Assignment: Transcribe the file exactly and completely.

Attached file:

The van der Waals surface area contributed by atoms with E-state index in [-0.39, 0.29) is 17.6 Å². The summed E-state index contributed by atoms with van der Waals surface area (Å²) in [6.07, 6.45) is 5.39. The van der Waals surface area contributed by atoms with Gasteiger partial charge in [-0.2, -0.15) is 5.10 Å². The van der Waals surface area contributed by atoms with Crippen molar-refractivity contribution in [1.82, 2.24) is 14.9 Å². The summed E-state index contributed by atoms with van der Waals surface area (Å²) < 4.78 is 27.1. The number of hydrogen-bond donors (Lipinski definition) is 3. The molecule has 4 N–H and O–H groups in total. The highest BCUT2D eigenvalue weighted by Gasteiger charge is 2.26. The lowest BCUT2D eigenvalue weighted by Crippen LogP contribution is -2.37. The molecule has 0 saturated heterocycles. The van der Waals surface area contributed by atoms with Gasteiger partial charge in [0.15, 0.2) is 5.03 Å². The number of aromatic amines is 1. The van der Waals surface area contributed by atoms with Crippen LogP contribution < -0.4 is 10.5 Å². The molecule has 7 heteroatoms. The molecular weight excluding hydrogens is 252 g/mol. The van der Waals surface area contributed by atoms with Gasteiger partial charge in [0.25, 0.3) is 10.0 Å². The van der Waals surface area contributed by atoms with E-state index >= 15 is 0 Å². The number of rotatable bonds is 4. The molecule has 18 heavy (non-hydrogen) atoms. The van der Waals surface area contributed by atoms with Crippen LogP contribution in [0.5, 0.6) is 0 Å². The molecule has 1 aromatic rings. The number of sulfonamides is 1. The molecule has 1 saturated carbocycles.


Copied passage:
The van der Waals surface area contributed by atoms with E-state index in [-0.39, 0.29) is 17.6 Å². The summed E-state index contributed by atoms with van der Waals surface area (Å²) in [6.07, 6.45) is 5.39. The van der Waals surface area contributed by atoms with Gasteiger partial charge in [-0.2, -0.15) is 5.10 Å². The van der Waals surface area contributed by atoms with Crippen molar-refractivity contribution in [1.82, 2.24) is 14.9 Å². The summed E-state index contributed by atoms with van der Waals surface area (Å²) < 4.78 is 27.1. The number of hydrogen-bond donors (Lipinski definition) is 3. The molecule has 4 N–H and O–H groups in total. The highest BCUT2D eigenvalue weighted by Gasteiger charge is 2.26. The lowest BCUT2D eigenvalue weighted by Crippen LogP contribution is -2.37. The molecule has 0 saturated heterocycles. The van der Waals surface area contributed by atoms with Gasteiger partial charge in [0.15, 0.2) is 5.03 Å². The number of aromatic amines is 1. The van der Waals surface area contributed by atoms with Crippen LogP contribution < -0.4 is 10.5 Å². The molecule has 7 heteroatoms. The molecular weight excluding hydrogens is 252 g/mol. The van der Waals surface area contributed by atoms with Gasteiger partial charge in [0.25, 0.3) is 10.0 Å². The van der Waals surface area contributed by atoms with E-state index >= 15 is 0 Å². The number of rotatable bonds is 4. The molecule has 18 heavy (non-hydrogen) atoms. The van der Waals surface area contributed by atoms with Crippen LogP contribution in [0.5, 0.6) is 0 Å². The molecule has 1 aromatic rings. The number of sulfonamides is 1. The molecule has 1 saturated carbocycles.